Myths and Truths About Chapter 7 Bankruptcy, Part IV

Myth:  A debtor can dismiss a Chapter 7 bankruptcy if the Trustee finds assets.

Truth:  In a Chapter 7 bankruptcy, it is not possible to voluntarily dismiss your case if the Trustee finds assets.  Generally, a debtor can voluntarily dismiss their case before discharge if they change their mind about filing the bankruptcy; however, this is not the case if the Trustee has found assets.  When a bankruptcy is filed, the debtor has an obligation to list any property they have at the time of the filing and the value of said property, as well as any pending insurance claims, inheritance, and personal injury claims, etc.  If the Trustee determines that the personal or real property has a higher value than the debtor originally assessed or if the Trustee finds assets that were not listed in the bankruptcy petition, the Trustee can seize the assets if they are not exempt.  In order to prevent this from happening, many debtors request to voluntarily dismiss their case without discharge so they may retain their assets.  This is not a possibility.  If a Trustee finds unexempt assets in a Chapter 7 case, debtors are unable to dismiss their case voluntarily.  That is why it is so important for debtors to accurately disclose their property and assets (present and future) to their attorney and on their bankruptcy petition before filing. 

Myth:  If a debtor does not list something on the bankruptcy petition, the Trustee will not find out.

Truth:  It is essential for debtors to disclose all income, assets, and property, as well as the accurate value, on their bankruptcy petition and to disclose this information to their attorney.  It is also important for debtors to list any transfers, money paid to family members or friends, payments to creditors, etc.  The trustee completes their own investigation into the debtor’s petition.  They can check what property the debtor has and the value of the property.  They can also find out about transfers of property and the recipients of transferred property.  Trustees can require an appraisal of real or personal property if they believe the value listed is too low.  They sometimes even wish to view the property personally.  They can also look at bank accounts to determine if money was taken out or given to someone else or if income was earned but not reported.  The Trustee will ask debtors questions under penalty of perjury.  For this reason, it is essential to disclose fair, honest, and accurate information on the bankruptcy petition and schedules.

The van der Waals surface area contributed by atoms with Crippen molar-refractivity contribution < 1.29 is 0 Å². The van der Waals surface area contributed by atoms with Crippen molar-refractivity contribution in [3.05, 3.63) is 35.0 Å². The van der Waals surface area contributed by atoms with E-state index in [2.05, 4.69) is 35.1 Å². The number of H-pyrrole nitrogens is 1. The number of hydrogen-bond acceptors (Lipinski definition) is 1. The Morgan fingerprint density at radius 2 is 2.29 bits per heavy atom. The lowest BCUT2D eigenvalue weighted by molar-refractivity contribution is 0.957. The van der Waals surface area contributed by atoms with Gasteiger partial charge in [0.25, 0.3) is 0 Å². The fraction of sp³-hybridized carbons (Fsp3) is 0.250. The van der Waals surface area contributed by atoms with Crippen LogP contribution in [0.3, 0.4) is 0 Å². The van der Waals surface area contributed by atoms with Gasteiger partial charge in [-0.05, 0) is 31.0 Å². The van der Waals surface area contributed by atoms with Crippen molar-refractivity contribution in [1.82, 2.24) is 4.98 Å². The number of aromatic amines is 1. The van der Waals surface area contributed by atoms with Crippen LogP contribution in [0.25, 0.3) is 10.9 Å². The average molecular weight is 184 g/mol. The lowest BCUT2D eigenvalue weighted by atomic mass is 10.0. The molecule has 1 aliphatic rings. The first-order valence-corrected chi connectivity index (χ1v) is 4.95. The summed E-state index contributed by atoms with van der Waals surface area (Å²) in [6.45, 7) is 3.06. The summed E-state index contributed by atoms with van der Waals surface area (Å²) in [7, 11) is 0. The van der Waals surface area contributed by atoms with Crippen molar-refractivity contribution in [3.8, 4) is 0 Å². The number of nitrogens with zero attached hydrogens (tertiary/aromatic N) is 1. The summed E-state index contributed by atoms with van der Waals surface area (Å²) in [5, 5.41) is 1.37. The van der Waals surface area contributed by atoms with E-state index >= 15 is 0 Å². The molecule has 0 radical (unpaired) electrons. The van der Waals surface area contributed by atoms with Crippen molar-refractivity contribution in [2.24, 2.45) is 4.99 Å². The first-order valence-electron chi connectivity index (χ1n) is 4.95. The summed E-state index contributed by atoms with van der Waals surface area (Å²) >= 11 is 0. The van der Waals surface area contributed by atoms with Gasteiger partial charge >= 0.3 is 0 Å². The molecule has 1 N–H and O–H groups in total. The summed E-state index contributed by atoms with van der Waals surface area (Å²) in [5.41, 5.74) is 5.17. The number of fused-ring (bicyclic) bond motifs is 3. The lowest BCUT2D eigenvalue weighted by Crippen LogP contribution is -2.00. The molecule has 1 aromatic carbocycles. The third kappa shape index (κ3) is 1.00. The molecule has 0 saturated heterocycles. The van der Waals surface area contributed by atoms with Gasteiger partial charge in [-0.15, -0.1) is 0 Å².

If you have any questions, please contact a St. Louis or St. Charles bankruptcy attorney.